Powell has published 11 books, including his latest collection of political and pop culture writings, “Barack Obama, Ronald Reagan, and The Ghost of Dr. King: Blogs and Essays.” Powell’s writing has also been published in publications such as Esquire, Newsweek, The Washington Post, Essence, Rolling Stone, The Amsterdam News and Vibe. He blogs for The Huffington Post, The Guardian, Ebony.com, The Daily Kos and other outlets. Powell is a 2012-2013 visiting scholar at Virginia State University.
Powell’s lecture is part of a week of activities during the 2013 UNC-Chapel Hill MLK Celebration. The activities start at 6 p.m. Sunday (Jan. 20) with the 28th annual University/Community Martin Luther King Jr. Memorial Banquet.
The banquet’s keynote speaker is Judge Henry Frye, the first African American to be elected to the N.C. House of Representatives in the 20th Century. Frye served in the House for 12 years before serving a two-year term in the N.C. Senate. In 1983, Frye became the first African American to serve on the Supreme Court of North Carolina. Former Gov. Jim Hunt appointed Frye to serve as chief justice of the Supreme Court in September 1999.
Other events scheduled include:
The 28th Annual University/Community Martin Luther King Jr. Memorial Banquet will host Justice Henry Frye, the first African American to be elected to the North Carolina House of Representatives in the 20th century, at 6 p.m. at the Friday Center.
• Carolina R.O.C.T.S. (Rejuvenating Our Communities Through Service) will sponsor a Day for Service from 8:30 a.m. to 1 p.m. in Great Hall, allowing individuals to make a difference in the community by participating in service. Project assignments are on a first-come, first-served basis. Register at http://rocts.web.unc.edu/.
• The MLK Youth Leadership Program will be held from 9:30 a.m. to 1 p.m. in Room 2518 in the Carolina Union. Students will learn how to be successful leaders in their schools as well as how to be public speakers.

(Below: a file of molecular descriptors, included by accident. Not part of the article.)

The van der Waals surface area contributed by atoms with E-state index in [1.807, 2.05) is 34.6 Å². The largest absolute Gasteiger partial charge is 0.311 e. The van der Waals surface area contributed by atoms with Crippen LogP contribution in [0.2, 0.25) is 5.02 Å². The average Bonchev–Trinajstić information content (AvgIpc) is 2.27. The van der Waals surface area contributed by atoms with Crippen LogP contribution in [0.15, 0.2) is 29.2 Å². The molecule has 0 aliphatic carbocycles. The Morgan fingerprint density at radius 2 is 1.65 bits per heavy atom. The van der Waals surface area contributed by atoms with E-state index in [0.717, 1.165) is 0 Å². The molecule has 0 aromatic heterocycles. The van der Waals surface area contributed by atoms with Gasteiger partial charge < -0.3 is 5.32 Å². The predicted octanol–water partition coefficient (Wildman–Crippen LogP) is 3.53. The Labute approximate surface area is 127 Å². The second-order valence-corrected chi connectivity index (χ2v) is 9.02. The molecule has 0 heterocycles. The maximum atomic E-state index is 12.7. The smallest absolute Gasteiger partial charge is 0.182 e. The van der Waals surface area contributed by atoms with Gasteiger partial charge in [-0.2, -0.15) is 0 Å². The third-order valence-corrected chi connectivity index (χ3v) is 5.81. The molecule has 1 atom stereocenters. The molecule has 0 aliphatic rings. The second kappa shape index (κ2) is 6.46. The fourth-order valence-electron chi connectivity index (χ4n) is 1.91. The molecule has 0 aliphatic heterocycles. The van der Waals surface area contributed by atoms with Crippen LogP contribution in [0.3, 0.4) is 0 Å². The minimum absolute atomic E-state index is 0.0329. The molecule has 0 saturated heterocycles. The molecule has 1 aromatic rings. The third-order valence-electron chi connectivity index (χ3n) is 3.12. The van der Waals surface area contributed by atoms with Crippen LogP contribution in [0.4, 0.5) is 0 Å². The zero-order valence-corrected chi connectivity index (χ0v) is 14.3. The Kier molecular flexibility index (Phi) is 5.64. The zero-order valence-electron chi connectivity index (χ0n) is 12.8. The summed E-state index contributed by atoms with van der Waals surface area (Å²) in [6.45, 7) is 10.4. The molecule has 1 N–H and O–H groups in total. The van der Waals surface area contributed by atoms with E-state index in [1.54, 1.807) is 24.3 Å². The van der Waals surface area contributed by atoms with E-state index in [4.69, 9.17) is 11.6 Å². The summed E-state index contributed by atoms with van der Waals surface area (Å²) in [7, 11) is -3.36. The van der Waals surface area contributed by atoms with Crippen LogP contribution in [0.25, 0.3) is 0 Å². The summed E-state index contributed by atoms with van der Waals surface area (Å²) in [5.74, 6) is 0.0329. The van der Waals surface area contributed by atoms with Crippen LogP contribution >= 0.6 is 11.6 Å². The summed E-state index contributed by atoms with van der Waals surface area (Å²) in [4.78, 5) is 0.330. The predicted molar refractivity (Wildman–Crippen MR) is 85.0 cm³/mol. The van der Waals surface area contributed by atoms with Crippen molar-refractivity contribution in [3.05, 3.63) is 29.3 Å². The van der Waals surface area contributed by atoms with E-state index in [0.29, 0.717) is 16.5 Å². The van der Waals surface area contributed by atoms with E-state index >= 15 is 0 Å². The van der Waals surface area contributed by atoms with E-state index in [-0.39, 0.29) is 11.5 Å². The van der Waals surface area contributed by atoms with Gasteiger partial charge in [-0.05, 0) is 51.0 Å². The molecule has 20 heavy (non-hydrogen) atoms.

• The Chapel Hill-Carrboro and UNC chapters of the National Association for the Advancement of Colored People will sponsor their annual Martin Luther King Jr. rally, march and worship service, starting at 9 a.m. at the Franklin Street post office and ending with an 11 a.m. service at First Baptist Church on Roberson Street.
• A Martin Luther King Jr. Unity Dinner will be held at 5 p.m. in Great Hall. Carolina students are invited to share a meal, make connections, listen to a guest speaker and engage in conversations about King’s legacy in contemporary society. Register at email@example.com.
• “He Was a Poem, He Was a Song” will examine King’s legacy through music, dance, poetry and spoken word at 7 p.m. at the Stone Center. A reception will follow the program.
Kevin Powell, Brooklyn activist, writer and cast member on the first season of MTV’s “The Real World,” will speak at the 32nd annual Martin Luther King Jr. Memorial Lecture and presentation of the 30th annual Martin Luther King Jr. Scholarship at 7:30 p.m. in Great Hall. A candlelight vigil will be held before the event at 6:15 p.m. at the Campus Y. Light refreshments will be provided.
• “Women’s Work with Civil Rights: The Story of Ella Baker” is an event recognizing the accomplishments of women throughout the Civil Rights Movement at 5 p.m. at the Stone Center. Visitors will participate in a screening and short discussion of “Fundi: The Story of Ella Baker.” Light refreshments will be provided.
• The Campus Y will host “A Time to Break Silence,” a moderated Q&A with Coach Herman Boone (portrayed by Denzel Washington in Disney’s “Remember the Titans”), who will share lessons from the 1971 football season at T.C. Williams High School. The event is at 7 p.m. in the Mandela Auditorium at the FedEx Global Education Center.
• “Behind the Scenes: A Glance at Key Players of the Civil Rights Movement” will highlight several civil rights activists and UNC alumni, faculty and individuals who contributed to the Civil Rights Movement at 5 p.m. at the Stone Center.
• The Kappa Omicron Chapter of Delta Sigma Theta Sorority, Inc.’s annual Martin Luther King Jr. oratorical contest will be held at 7 p.m. at the Stone Center. Contestants will prepare a three-to-five minute speech in response to the prompt: “As Dr. King’s generation prepares to pass the torch of change to our generation, do you think that his dream has fully transpired into a reality as we try to keep this light ablaze, or has this light already started to diminish?”
Join The Black Student Movement’s Cultural Diversity Committee for a discussion of King’s legacy as seen through Langston Hughes’s poem “I, Too, Sing America” at 6:30 p.m. in the Stone Center. There will be performances by select campus and local high school groups.
Visit www.unc.edu/diversity/mlk for full details and contact information.